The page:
Spinal MRIs similar to these found infections that many patients hadn't realized they had. Stefano Raffini/iStockphoto.com hide caption

toggle caption Stefano Raffini/iStockphoto.com

New England Compounding Center co-owner Barry Cadden went to Capitol Hill for a congressional hearing Wednesday on the fungal meningitis outbreak. Choosing to take the Fifth Amendment, Cadden did not testify. Susan Walsh/AP hide caption

toggle caption Susan Walsh/AP

Lawmakers Clash With FDA Over Meningitis Outbreak

  • Download
  • <iframe src="https://www.npr.org/player/embed/165156555/165164262" width="100%" height="290" frameborder="0" scrolling="no" title="NPR embedded audio player">
  • Transcript

A Framingham police officer keeps watch as federal agents search the New England Compounding Center company in Framingham, Mass., on October 16. Dominick Reuter/Reuters /Landov hide caption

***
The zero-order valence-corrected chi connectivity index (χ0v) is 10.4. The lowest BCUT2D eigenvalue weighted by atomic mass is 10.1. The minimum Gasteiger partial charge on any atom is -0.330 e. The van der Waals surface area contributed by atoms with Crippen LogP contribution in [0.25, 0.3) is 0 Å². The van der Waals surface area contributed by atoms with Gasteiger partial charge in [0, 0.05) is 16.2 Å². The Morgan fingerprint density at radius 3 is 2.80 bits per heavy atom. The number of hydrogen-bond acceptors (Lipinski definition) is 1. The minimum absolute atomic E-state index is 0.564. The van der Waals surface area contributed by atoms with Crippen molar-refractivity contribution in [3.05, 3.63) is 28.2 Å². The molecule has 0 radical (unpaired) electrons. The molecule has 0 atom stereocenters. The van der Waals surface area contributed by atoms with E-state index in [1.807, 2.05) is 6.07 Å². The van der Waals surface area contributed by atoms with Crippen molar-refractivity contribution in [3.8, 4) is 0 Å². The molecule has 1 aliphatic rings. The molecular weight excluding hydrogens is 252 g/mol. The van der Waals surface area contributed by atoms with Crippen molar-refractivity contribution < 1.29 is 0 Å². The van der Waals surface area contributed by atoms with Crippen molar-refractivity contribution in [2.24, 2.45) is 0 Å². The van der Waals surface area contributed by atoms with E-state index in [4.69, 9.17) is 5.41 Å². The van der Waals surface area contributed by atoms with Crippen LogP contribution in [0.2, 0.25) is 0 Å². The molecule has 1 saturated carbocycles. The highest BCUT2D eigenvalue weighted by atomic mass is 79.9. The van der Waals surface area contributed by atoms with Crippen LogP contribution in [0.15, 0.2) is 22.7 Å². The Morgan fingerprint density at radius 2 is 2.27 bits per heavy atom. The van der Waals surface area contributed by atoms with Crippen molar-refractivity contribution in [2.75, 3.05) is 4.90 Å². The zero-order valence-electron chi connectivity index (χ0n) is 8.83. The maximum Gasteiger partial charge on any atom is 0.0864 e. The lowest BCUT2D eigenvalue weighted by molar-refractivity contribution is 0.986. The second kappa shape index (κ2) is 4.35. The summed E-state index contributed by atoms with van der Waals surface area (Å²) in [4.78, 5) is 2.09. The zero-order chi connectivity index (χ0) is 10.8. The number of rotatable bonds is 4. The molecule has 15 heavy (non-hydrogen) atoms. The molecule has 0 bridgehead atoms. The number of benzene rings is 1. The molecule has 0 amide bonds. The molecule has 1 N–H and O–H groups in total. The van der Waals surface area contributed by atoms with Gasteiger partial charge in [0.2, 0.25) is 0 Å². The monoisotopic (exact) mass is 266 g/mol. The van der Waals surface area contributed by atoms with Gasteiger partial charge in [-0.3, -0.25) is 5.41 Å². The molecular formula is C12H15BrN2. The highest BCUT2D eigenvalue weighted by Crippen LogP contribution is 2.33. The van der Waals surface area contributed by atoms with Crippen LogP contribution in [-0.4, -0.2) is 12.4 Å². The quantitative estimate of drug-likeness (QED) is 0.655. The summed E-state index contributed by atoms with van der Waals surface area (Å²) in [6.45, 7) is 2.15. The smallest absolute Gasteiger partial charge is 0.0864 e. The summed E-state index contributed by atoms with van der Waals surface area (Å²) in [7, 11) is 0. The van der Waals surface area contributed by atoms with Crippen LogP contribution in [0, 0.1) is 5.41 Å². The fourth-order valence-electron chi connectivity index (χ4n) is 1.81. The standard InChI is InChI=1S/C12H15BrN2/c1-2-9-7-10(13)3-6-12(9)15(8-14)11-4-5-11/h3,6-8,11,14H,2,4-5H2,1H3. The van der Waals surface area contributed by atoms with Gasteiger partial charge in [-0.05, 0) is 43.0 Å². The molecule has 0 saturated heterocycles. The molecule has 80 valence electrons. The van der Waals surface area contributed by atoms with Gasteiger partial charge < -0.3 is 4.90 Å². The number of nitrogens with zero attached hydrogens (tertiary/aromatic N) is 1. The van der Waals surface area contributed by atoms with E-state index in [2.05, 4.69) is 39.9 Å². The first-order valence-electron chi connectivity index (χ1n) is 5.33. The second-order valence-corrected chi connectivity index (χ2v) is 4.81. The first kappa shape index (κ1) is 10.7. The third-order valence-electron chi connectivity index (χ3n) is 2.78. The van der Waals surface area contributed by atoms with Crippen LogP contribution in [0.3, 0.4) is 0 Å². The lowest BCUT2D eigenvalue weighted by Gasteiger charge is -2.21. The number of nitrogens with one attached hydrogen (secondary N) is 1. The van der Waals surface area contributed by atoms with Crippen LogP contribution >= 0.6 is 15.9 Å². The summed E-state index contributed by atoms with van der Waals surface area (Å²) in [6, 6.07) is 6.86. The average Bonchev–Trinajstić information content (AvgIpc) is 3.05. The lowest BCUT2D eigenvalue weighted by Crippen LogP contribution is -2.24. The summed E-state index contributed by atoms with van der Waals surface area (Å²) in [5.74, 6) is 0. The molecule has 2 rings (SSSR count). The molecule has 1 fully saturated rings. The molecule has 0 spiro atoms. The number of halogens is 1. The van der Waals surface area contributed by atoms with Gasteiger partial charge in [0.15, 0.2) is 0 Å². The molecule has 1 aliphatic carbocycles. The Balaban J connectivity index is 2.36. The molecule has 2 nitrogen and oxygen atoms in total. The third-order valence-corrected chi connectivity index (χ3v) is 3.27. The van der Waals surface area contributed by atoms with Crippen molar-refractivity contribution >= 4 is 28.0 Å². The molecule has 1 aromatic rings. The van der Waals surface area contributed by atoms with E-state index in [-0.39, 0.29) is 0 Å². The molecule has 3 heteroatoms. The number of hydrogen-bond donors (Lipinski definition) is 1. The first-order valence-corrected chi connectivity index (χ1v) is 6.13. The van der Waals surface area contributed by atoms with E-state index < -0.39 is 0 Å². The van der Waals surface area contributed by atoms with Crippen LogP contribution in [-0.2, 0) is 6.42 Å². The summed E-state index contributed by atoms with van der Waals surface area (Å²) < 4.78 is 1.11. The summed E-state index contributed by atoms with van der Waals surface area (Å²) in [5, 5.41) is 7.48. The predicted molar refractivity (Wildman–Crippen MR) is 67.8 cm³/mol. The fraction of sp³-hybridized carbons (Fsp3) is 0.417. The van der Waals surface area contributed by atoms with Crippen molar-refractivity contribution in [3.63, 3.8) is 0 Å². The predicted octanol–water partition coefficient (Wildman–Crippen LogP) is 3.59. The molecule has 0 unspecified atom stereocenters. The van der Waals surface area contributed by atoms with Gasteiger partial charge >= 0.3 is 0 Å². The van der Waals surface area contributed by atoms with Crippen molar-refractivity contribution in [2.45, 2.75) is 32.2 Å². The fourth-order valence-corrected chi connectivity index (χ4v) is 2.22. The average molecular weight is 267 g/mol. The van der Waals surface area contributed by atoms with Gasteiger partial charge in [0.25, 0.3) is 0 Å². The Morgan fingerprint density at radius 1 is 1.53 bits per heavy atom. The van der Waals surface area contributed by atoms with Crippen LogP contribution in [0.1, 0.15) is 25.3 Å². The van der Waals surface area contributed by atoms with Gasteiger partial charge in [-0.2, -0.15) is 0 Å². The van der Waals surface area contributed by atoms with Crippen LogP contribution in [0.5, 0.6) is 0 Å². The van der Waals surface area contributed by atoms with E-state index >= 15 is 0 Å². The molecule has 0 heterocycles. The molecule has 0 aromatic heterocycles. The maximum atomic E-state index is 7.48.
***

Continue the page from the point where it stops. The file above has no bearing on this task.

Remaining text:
toggle caption Dominick Reuter/Reuters /Landov

Matthew Spencer receives intravenous infusions of a potent antifungal drug at home twice a day for an indefinite period to treat a suspected case of fungal infection linked to a contaminated steroid drug that came from New England Compounding Center in Massachusetts. Richard Knox/NPR hide caption

toggle caption Richard Knox/NPR

Meningitis From Tainted Drugs Puts Patients, Doctors In Quandary

  • Download
  • <iframe src="https://www.npr.org/player/embed/163513429/163527966" width="100%" height="290" frameborder="0" scrolling="no" title="NPR embedded audio player">
  • Transcript

Federal agents investigate the offices of the New England Compounding Center in Framingham, Mass., on Tuesday. The company's steroid medication has been linked to a deadly meningitis outbreak. Barry Chin/AP hide caption

toggle caption Barry Chin/AP